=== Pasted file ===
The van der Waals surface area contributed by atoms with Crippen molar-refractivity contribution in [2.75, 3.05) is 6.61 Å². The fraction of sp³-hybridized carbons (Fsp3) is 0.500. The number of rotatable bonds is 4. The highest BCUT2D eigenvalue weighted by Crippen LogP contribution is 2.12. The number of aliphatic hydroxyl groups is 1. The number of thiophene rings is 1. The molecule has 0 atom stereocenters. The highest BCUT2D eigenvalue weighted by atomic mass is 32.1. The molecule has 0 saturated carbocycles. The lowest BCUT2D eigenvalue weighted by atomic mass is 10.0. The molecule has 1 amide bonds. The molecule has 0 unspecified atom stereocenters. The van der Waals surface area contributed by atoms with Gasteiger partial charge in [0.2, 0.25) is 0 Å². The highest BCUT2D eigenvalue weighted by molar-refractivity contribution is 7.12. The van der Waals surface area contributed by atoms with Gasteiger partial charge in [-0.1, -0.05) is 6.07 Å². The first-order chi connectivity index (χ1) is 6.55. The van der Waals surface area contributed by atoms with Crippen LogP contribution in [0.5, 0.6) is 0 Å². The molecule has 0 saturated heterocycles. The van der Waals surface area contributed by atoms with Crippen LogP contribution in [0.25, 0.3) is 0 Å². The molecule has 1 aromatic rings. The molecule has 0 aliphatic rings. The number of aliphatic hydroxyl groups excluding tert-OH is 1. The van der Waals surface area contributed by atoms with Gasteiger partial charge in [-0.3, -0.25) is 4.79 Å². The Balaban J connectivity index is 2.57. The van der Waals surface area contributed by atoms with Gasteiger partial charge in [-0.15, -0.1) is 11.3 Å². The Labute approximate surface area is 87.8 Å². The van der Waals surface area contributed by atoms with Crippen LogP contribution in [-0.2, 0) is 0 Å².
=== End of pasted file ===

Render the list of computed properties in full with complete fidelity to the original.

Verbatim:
The van der Waals surface area contributed by atoms with Crippen molar-refractivity contribution in [2.75, 3.05) is 6.61 Å². The fraction of sp³-hybridized carbons (Fsp3) is 0.500. The number of rotatable bonds is 4. The highest BCUT2D eigenvalue weighted by Crippen LogP contribution is 2.12. The number of aliphatic hydroxyl groups is 1. The number of thiophene rings is 1. The molecule has 0 atom stereocenters. The highest BCUT2D eigenvalue weighted by atomic mass is 32.1. The molecule has 0 saturated carbocycles. The lowest BCUT2D eigenvalue weighted by atomic mass is 10.0. The molecule has 1 amide bonds. The molecule has 0 unspecified atom stereocenters. The van der Waals surface area contributed by atoms with Gasteiger partial charge in [0.2, 0.25) is 0 Å². The highest BCUT2D eigenvalue weighted by molar-refractivity contribution is 7.12. The van der Waals surface area contributed by atoms with Gasteiger partial charge in [-0.1, -0.05) is 6.07 Å². The first-order chi connectivity index (χ1) is 6.55. The van der Waals surface area contributed by atoms with Crippen LogP contribution in [0.5, 0.6) is 0 Å². The molecule has 0 saturated heterocycles. The van der Waals surface area contributed by atoms with Crippen LogP contribution in [0.25, 0.3) is 0 Å². The molecule has 1 aromatic rings. The molecule has 0 aliphatic rings. The number of aliphatic hydroxyl groups excluding tert-OH is 1. The van der Waals surface area contributed by atoms with Gasteiger partial charge in [-0.3, -0.25) is 4.79 Å². The Balaban J connectivity index is 2.57. The van der Waals surface area contributed by atoms with Gasteiger partial charge in [-0.15, -0.1) is 11.3 Å². The Labute approximate surface area is 87.8 Å². The van der Waals surface area contributed by atoms with Crippen LogP contribution in [-0.2, 0) is 0 Å².